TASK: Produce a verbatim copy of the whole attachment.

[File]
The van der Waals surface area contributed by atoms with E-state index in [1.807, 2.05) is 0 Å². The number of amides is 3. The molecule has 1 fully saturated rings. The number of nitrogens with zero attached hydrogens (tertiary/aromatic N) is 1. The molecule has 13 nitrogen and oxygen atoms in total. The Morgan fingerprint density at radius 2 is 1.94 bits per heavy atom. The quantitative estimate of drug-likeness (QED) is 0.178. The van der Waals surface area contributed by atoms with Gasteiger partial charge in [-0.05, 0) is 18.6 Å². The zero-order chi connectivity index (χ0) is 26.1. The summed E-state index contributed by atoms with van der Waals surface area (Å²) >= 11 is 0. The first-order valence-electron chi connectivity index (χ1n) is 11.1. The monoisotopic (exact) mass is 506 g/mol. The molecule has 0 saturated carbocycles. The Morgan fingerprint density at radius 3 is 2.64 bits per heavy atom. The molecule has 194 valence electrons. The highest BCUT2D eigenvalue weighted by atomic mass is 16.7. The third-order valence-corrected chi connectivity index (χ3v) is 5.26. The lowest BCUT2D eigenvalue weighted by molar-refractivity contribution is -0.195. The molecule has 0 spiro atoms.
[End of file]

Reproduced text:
The van der Waals surface area contributed by atoms with E-state index in [1.807, 2.05) is 0 Å². The number of amides is 3. The molecule has 1 fully saturated rings. The number of nitrogens with zero attached hydrogens (tertiary/aromatic N) is 1. The molecule has 13 nitrogen and oxygen atoms in total. The Morgan fingerprint density at radius 2 is 1.94 bits per heavy atom. The quantitative estimate of drug-likeness (QED) is 0.178. The van der Waals surface area contributed by atoms with Gasteiger partial charge in [-0.05, 0) is 18.6 Å². The zero-order chi connectivity index (χ0) is 26.1. The summed E-state index contributed by atoms with van der Waals surface area (Å²) >= 11 is 0. The first-order valence-electron chi connectivity index (χ1n) is 11.1. The monoisotopic (exact) mass is 506 g/mol. The molecule has 0 saturated carbocycles. The Morgan fingerprint density at radius 3 is 2.64 bits per heavy atom. The molecule has 194 valence electrons. The highest BCUT2D eigenvalue weighted by atomic mass is 16.7. The third-order valence-corrected chi connectivity index (χ3v) is 5.26. The lowest BCUT2D eigenvalue weighted by molar-refractivity contribution is -0.195. The molecule has 0 spiro atoms.